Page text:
The Octelle, created by Emily Romano, is a poem consisting of eight lines using personification and symbolism in a telling manner. The syllable count structure for this verse is 8, 8, 7, 7, 7, 7, 8, 8, and the rhyme scheme is aa/bb/cc/aa. The first two lines and the last two lines are identical.
One part which always stuck out for me was the title of the book and why exactly men are like waffles and women like spaghetti. The above image from reminds me of these analogies.
Just as waffles have all those small squares in them or boxes so do men in how they organize their life. Each area of their life is a box and never shall two boxes meet. A man’s work or his job is one box and his kids maybe another box. His wife and his relationship with her is another box and so is his fixation on fixing old cars or spending time chilling out watching Netflix or the hockey game on TV.
Woman on the other hand, are like spaghetti because everything in their lives is mixed with everything else going on in their lives. Each thing is connected and affects other things. For instance, if a woman is stressed out at work and her boss is riding her tail to finish a project, this might make the woman angry and moody at home because she has to hold it all in at work. Her kids know something is up and stay away from Mom and she feels rejected.
Suddenly, she needs to clean everything in the house and is making the kids clean up too. Cleaning in this instance, makes her feel better because she is in control and able to accomplish something. At work she feels she cannot accomplish what she needs at the moment. Then Mom is upset at her kids because they are not doing a thorough cleaning job. At home, Mom’s the boss.
Her husband comes into the great room to see what’s up with all the noise and cleaning on a late week night. He and his wife start talking and she’s mad at him and picking fights over him leaving his laundry on the floor and not texting her back at work today.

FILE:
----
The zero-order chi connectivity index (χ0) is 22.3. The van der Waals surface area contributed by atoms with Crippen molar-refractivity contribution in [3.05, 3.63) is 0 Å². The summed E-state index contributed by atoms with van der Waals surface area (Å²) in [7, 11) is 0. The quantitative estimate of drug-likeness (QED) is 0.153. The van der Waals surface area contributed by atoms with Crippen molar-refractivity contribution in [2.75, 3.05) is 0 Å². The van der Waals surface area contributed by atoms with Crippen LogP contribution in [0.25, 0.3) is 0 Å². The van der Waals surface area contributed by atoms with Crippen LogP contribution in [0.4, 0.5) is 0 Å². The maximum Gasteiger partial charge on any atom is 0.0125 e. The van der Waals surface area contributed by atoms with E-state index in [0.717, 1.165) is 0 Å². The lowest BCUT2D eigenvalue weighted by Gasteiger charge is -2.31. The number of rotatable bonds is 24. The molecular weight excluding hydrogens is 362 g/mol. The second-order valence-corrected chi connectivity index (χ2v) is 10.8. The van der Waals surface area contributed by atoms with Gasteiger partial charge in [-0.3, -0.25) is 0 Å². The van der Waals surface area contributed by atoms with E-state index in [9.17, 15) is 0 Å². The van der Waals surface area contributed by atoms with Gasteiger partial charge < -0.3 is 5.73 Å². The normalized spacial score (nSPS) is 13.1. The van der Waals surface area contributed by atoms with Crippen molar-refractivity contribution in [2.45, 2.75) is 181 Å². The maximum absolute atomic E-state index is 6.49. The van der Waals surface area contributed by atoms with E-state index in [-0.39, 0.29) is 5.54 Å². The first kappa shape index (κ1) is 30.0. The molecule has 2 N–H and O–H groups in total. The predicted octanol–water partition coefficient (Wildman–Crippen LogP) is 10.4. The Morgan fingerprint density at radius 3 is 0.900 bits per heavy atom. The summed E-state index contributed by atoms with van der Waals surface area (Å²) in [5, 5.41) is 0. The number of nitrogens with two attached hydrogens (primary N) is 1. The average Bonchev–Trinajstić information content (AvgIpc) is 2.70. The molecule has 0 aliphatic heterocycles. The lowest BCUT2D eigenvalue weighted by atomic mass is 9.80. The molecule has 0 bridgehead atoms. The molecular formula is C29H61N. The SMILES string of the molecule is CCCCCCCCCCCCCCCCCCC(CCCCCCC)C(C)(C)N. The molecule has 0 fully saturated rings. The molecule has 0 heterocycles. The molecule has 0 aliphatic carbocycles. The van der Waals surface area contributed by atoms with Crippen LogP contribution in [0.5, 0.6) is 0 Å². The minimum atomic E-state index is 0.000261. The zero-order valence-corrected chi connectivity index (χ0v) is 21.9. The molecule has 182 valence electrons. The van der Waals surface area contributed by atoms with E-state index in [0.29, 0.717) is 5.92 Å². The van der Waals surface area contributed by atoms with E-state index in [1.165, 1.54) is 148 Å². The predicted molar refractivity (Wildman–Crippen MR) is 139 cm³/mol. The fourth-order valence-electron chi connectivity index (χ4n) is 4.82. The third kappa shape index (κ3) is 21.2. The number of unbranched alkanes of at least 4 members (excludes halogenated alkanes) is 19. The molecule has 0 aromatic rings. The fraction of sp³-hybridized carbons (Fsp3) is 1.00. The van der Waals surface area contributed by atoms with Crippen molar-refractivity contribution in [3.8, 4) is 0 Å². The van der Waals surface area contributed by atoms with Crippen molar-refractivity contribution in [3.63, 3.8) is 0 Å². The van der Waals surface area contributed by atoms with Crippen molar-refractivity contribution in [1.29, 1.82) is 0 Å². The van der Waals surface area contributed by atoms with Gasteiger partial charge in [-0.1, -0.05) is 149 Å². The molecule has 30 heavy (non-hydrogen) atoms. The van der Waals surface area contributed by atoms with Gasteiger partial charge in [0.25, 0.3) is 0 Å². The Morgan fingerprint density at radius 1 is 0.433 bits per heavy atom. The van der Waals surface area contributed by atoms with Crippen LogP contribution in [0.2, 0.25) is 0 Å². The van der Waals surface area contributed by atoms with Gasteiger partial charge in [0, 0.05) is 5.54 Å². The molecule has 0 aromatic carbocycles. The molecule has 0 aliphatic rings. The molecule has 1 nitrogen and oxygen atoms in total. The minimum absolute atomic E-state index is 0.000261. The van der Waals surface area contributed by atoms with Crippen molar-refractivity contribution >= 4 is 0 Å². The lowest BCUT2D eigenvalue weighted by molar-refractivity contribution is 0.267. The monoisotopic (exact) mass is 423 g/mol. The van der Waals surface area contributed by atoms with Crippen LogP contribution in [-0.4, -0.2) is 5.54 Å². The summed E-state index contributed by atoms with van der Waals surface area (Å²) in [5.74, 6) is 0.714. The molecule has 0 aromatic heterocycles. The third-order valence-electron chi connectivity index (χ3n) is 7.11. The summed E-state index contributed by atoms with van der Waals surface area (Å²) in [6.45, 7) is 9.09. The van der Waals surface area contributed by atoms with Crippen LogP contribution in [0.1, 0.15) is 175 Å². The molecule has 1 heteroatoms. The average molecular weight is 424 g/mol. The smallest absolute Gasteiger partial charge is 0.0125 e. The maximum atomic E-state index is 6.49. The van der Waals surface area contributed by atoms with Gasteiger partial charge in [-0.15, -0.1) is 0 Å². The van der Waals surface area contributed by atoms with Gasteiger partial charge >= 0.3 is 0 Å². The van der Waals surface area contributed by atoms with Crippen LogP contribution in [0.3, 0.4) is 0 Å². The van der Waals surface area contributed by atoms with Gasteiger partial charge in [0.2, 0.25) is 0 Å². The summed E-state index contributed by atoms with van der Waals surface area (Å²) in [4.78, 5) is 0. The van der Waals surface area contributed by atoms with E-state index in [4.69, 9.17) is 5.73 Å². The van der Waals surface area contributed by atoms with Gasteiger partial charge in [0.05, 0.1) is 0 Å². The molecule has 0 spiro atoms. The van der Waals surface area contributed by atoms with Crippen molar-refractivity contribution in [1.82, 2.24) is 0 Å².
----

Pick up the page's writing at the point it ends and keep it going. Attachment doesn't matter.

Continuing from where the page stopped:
She tells her husband she doesn’t have time to clean up after him, she’s really busy at work and no she can’t come to his work event. She can’t possibly make idol conversation with that weird woman her husband works with and seems to always want to talk to her right now, it would push her over the edge. Disatisfaction at work is effecting her whole life.
A smart husband would realize something is up and talk his dear wife through things until he hits on the realissue. Or better yet, let his wife talk until she gets down to the realissue. After voicing her feelings, his wife will be happier and more relaxed.
On the other hand, her husband doesn’t understand completely why his wife needs to talk things out and why everything in her life effects everything else.
His life is in boxes (apparently naked high up in trees) so when the work box gets to stressful, he goes to the box where he can tinker with the car he’s rebuilding. Work doesn’t effect him here, in fact, this box may help the husband think things through or gain perspective on issues he could be having at work or say the fight he had with his wife.
So all you men in your boxes, let your ladies talk it out and if they won’t, encourage them to talk when they’re ready. I know you don’t get this whole talking just because you need to thing, but actually you’re helping your woman find the root of a problem to deal with it. And that makes you a problem solver with a happier life and wife.
Ladies, let your guy tinker, watch sports, or whatever when he’s stressed. He’s not as vocal as you and he’s thinking things through or giving himself a break from stress. He’s in his box and it’s giving him reprieve from his problem because he’s not in that work box or in another stressful box. When he’s ready he’ll say something, what he’s decided or after a while if he’s not a talker, you can encourage him to talk or outright ask him what’s up. Better not to to be too subtle!
So that is the most memorable and important thing I learned from this book. Do you think it’s true in your own life? In anyone’s life? Or is it an outdated model from an old dating guide?